Real Life Resources

Settling Your Online Affairs

Making a standard Last Will and Testament is a no-brainer, but it’s important to leave instructions for your digital accounts to prepare for the day when you yourself go offline.

Getting Digitally Organized, Part 1

These days almost everyone logs into accounts for banking, credit cards, shopping, and music, not to mention social networking. Leave a paper trail for your heirs.

  1. Your digital fingerprint is probably in more places than you think. Check through these categories one by one:
    1. Financial accounts: checking, savings, brokerage, pension and retirement accounts such as 401(k) or 403(b) accounts; credit and debit cards; safety deposit box.
    2. Utilities: cell phone, land line, gas, electric, cable, gas, oil.
    3. Transportation and household accounts: Auto loans and auto insurance, transit cards, EZ Pass, parking garage, mortgage, home and auto insurance, garden and lawn services, snow- removal contract, exterminator, caretaker, veterinarian.
    4. Shopping services like Amazon, Zappos or Gilt Group (suggestion: add each to an ongoing list when signing up), department stores, grocery delivery services, auction sites like eBay, gaming or other entertainment sites, frequent flyer programs, Kindle accounts, subscriptions for financial websites; automatic renewals for print or digital magazines.
  • Delete credit card information from shopping sites and PayPal.

Getting Digitally Organized, Part 2

  1. Pick someone to close out your account on social networking sites like Facebook, business sites like LinkedIn, Twitter and others.
    1. In the meantime, sign off with those you no longer use, like MySpace.
    2. Your legal representative can post a notice informing others of your status when the time comes. Don’t forget blogs or personal websites.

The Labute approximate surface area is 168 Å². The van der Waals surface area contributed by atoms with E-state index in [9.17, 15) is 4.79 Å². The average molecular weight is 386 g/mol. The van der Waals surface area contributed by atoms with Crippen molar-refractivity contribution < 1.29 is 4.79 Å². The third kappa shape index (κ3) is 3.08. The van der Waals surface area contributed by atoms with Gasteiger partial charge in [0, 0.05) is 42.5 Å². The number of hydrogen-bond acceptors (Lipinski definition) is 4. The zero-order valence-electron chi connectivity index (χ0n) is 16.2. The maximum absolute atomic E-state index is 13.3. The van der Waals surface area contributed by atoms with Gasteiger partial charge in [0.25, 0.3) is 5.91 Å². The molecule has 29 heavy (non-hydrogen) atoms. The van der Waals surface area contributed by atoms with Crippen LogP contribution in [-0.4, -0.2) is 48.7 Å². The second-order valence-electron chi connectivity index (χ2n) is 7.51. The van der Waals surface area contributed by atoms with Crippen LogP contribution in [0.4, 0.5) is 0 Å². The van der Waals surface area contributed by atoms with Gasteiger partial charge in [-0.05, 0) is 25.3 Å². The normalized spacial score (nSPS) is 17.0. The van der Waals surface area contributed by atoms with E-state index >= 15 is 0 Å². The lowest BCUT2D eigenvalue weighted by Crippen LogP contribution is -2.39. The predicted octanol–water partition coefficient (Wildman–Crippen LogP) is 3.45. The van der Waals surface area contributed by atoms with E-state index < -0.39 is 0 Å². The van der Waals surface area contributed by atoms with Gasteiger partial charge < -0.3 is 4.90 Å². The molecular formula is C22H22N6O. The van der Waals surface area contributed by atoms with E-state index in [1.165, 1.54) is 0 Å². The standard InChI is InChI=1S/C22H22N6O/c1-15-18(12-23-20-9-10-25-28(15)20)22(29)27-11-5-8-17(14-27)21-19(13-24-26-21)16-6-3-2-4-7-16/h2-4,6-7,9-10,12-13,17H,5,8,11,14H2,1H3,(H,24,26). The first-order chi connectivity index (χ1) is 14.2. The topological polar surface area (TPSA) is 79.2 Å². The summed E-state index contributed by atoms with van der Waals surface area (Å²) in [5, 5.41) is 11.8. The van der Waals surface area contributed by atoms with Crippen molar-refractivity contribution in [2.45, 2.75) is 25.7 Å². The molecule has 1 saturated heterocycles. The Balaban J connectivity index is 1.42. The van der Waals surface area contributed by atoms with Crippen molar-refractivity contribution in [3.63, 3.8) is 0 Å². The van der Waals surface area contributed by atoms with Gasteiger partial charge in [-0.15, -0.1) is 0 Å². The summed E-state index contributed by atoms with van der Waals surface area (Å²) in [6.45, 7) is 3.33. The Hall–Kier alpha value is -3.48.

2. Perhaps you signed up for music providers like iTunes and Pandora, and/or photo-sharing sites such as Picasa and Snapfish. How about all those YouTube videos? And, of course, you’ve got mail!
    1. iTunes doesn’t permit transfers to a new user upon the owner’s demise: the account must be closed. But it’s perfectly legal to back up your music onto your hard drive in the here and now!

Help is on the Way

The next step is making a list of all your usernames and passwords. Some options for storing and accessing the information:

  1. Old-school types can make an actual written list and put it in a file drawer or special place that you share with a trusted and preferably tech-savvy heir.
    1. But don’t put the information in a Will, which becomes a matter of public record upon your death.
    2. Online safe deposit boxes let you store user names and passwords. SecureSafe lets you have 50 passwords, 10 megabytes of storage and one beneficiary for free.
  2. Google comes to the rescue with a program called Inactive Account Manager.
    1. Access this by going to google.com/settings/account, look for account management and follow the appropriate instructions.
    2. Google allows 10 names to be notified that your account has been deactivated and informs them when they can download photos, videos and documents left to them.
    3. There’s an option to delete all your emails and other information too.
    4. The online giant has multiple safeguards in place to ensure that your accounts are not deleted prematurely

A recent survey says that 45% of high net worth individuals have not made a list of their digital accounts, although 87% drafted Wills. Take steps now to avoid giving your heirs a virtual headache later on.

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Gerstein Fisher
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